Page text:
She went by Roxy now and he watched her talk to men. She had only two outfits, blue and pink—neither of which stayed on for long. Bikini top, tight skirt to match. Blue and pink. Will it be a boy or girl? He’d been told it was bad luck to buy the crib or paint the room until the baby is born. Turned out it was true.
He knew Roxy’s song and he’d hurry to the back under the whine of a wah-ing guitar riff. The club had only one toilet stall and it was usually occupied—but not tonight. He plugged his ears on the can, breathing in and out hard to stall the hot spit rising in his throat. He’d been away a long time. Never in one town for long.
The club had no liquor license. Only beer. The black lights made the lice crawling on the coats of its customers ghostlike, shimmering. Hunchbacks and hillbillies with their snarling cat calls.
Two nights prior, the bouncer got to use his blackjack—a lead slapper sheathed in leather. The wet smack of it against a grabby man’s skull. The bouncer bitching how the stitching had come loose and he’d have to find a shoemaker to fix it back.
The girls’ phone numbers were Sharpied on the stall door. No matter how often he used a nail or licked his thumb to obscure Roxy’s digits, they always got drawn back in.
Girls had approached him previously, but never Roxy. Even after all these years, he wondered if she’d recognize him. He knew her right away. She took after her mother so much it was as if there was a mold somewhere.
He sat on the toilet. Ignored the banging on the stall door. Heard another man grunting just feet away in the tight, foul room as he worked himself and left the mess in the sink without faucet fixtures to wash it away.
The big coat he’d bought for the cold helped him hide the gun. He took it out after standing on the can and making sure he was alone. It still had the price tag hanging off the trigger loop on a small string. The pawn shop didn’t run the fake name he offered. Maybe the clerk saw the desperation and used the last of his pity to nod ahead the sale. Or maybe it’d just been a slow day.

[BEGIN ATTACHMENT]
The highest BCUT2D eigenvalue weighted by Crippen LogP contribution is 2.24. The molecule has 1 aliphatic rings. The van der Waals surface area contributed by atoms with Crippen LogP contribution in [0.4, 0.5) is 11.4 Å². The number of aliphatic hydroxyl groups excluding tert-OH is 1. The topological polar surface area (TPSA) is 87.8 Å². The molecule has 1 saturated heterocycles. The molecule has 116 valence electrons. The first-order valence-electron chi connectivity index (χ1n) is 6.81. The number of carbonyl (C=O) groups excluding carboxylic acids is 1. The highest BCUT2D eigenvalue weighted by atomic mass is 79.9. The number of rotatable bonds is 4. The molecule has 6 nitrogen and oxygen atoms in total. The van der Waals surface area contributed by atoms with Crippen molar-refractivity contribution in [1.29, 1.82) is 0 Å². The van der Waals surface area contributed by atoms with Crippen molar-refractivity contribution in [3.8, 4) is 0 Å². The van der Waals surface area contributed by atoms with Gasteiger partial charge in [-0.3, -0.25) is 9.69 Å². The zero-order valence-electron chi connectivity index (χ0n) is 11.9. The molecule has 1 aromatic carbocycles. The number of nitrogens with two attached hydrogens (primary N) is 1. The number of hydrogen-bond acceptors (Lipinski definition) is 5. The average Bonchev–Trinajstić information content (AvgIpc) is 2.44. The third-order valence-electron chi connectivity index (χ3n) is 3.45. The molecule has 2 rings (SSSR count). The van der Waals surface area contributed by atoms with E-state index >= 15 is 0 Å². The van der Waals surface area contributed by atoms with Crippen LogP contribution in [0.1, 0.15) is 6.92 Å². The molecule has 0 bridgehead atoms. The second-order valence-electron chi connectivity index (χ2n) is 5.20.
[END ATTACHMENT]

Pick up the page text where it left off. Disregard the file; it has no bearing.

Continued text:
Knowing he might have to use it on the bouncer once he grabbed Roxy, he got himself ready by closing his eyes—seeing again the wonderful relish the bouncer took in swinging his blackjack. The bouncer was big. He’d have no chance with fists. He’d been searched the first night, but not on the several nights he’d been back since. The bouncer took his cover wordlessly each time. Never did their eyes meet. You’ll get over it, he told himself. It must be done.
Roxy was back at the bar. Some stranger had his finger tucked beneath the strap of her top. He gripped the butt of his pistol and thought to shoot this man for touching his daughter. But no. The man would be lucky to die with those thin, tattooed shoulder blades in his eyes. The feel of her skin on his knuckle. He’d have to turn the stranger. Press the barrel to the soft flesh beneath the chin.
In the bar mirror, a glance from Roxy unnerved him as he approached. A glimmer of recognition in her dark eyes. Questions in the quivering eyelids, answered by his hanging jaw. Her accusations. His apologies. There could be no fixing or forgiveness.
The man tracing her tattooed wings was oblivious. Wings that didn’t carry, take flight. Paint embedded in the skin that shielded the blood they shared. He’d given up his claim, his guidance, when he’d left her as a little girl. Too quickly she’d become a woman. Life had chewed them up, savoring the taste.
He took the blame in the temple ten days later, a hundred miles away, resting his back against the stone that bore his wife’s name and the date she died. Roxy’s birthday.